Press Release             

Contact: Paul Precht
Director of Policy and Communications

Akiko Takano
Deputy Director of Communications

July 29, 2009

Standardized Health Plans Help Consumers Choose the Right Benefits and Better Financial Protection

-- New Report Offers Lessons for Congress As National Health Reform Debate Intensifies --

New York, NY – Consumers are best protected when they can choose from among a manageable number of standardized health benefits packages, and when those standards include annual out-of-pocket limits covering all services, a new report finds.

In Role Models and Cautionary Tales: Three Health Insurance Programs Demonstrate How Standardized Health Benefits Protect Consumers, the Medicare Rights Center compares three health insurance programs—Medicare Advantage (private health plans, like HMOs, that are an alternative to the government-run Original Medicare program) and two Massachusetts programs, Commonwealth Choice and Commonwealth Care, that are at the center of the state’s health reform efforts.

“We hope that the legislators working on health reform will incorporate the lessons we’ve learned from these programs into their final bill,” said Joseph Baker, president of the Medicare Rights Center, a national consumer advocacy group. “Health reform is ultimately about protecting consumers. Presenting consumers with clear, meaningful options and comprehensive financial protection are essential components of real reform.”

The study compared the benefits packages offered through these three programs, how they are regulated, and how consumer counselors view the programs.

The study finds that Commonwealth Care, which serves Massachusetts residents with limited incomes, provides the greatest level of protection for consumers. In this program, plans are fully standardized and have comprehensive out-of-pocket limits that are tied to enrollees’ income. The simplified choices allow consumers to focus on the premium costs and whether plans allow access to their medical providers.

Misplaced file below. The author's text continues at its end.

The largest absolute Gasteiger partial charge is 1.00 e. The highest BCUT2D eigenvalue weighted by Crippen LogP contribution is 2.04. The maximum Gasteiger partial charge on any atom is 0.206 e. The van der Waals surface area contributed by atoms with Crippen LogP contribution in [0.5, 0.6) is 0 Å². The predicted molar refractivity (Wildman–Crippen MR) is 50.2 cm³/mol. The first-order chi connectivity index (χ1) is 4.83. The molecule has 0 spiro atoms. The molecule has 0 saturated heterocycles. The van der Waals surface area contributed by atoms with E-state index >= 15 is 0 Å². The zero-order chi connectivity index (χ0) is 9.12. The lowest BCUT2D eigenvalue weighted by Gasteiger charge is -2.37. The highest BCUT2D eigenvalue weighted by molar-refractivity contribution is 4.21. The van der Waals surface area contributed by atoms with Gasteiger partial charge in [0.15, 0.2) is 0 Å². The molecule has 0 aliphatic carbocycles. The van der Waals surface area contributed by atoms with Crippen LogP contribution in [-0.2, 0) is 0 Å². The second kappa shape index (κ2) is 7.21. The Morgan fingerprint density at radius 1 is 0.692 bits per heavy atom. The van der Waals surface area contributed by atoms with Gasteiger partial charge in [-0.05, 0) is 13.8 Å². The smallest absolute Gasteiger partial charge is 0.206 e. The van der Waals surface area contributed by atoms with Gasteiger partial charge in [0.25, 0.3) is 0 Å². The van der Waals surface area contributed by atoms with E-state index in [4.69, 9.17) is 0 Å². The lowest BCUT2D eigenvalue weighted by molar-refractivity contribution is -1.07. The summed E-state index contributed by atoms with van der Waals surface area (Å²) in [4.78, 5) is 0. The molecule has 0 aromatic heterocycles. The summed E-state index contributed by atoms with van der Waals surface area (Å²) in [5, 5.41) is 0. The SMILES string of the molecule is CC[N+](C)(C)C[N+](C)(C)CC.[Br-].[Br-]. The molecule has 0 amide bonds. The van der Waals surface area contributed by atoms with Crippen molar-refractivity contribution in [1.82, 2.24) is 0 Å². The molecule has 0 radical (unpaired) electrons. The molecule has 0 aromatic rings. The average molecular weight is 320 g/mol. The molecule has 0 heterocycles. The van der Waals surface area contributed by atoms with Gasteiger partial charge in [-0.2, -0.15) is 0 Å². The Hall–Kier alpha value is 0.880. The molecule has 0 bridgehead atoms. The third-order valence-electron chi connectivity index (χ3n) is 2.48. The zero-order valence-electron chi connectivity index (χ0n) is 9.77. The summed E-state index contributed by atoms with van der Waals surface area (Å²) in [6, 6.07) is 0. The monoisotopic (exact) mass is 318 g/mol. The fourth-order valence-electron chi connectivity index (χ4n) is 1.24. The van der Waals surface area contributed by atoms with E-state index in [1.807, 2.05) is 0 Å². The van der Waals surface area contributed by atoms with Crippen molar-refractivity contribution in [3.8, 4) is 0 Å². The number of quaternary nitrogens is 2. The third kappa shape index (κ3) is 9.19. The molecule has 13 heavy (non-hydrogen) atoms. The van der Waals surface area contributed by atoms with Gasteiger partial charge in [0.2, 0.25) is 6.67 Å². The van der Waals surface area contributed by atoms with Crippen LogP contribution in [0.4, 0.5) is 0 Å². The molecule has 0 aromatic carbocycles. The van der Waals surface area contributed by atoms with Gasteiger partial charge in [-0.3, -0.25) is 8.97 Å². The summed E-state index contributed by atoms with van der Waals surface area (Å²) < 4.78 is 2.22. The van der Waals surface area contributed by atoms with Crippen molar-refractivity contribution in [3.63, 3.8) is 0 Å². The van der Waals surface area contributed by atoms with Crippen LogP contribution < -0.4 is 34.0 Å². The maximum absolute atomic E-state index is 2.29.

In contrast, Medicare Advantage and Commonwealth Choice allow much more variation in benefit design, making plan selection more difficult for consumers. Medicare Advantage plans allow significant leeway in benefit design and provide less rigorous protection against out-of-pocket costs. As a result, many consumers face a bewildering array of plan choices and are at great risk of choosing a plan that does not meet their health care needs. Commonwealth Choice plans are somewhat more standardized but allow significant variation in consumers’ out-of-pocket protections—leaving policyholders vulnerable to unexpected costs.

Drawing from the pitfalls and positive developments in all three programs, this brief makes two recommendations for consumer protections Congress should include in health reform legislation:

Consumers Union, the nonprofit publisher of Consumer Reports magazine and longtime advocate for better health insurance choices for consumers, sponsored this study. “This timely study provides important insights into how detailed regulatory and legislative decisions can powerfully affect the health insurance choices facing consumers,” notes DeAnn Friedholm, campaign director for health care reform at Consumers Union.

The study, Role Models and Cautionary Tales: Three Health Insurance Programs Demonstrate How Standardized Health Benefits Protect Consumers, is available at

A synopsis of the report is available at

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Medicare Rights Center is a national, nonprofit consumer service organization that works to ensure access to affordable health care for older adults and people with disabilities through counseling and advocacy, educational programs, and public policy initiatives.


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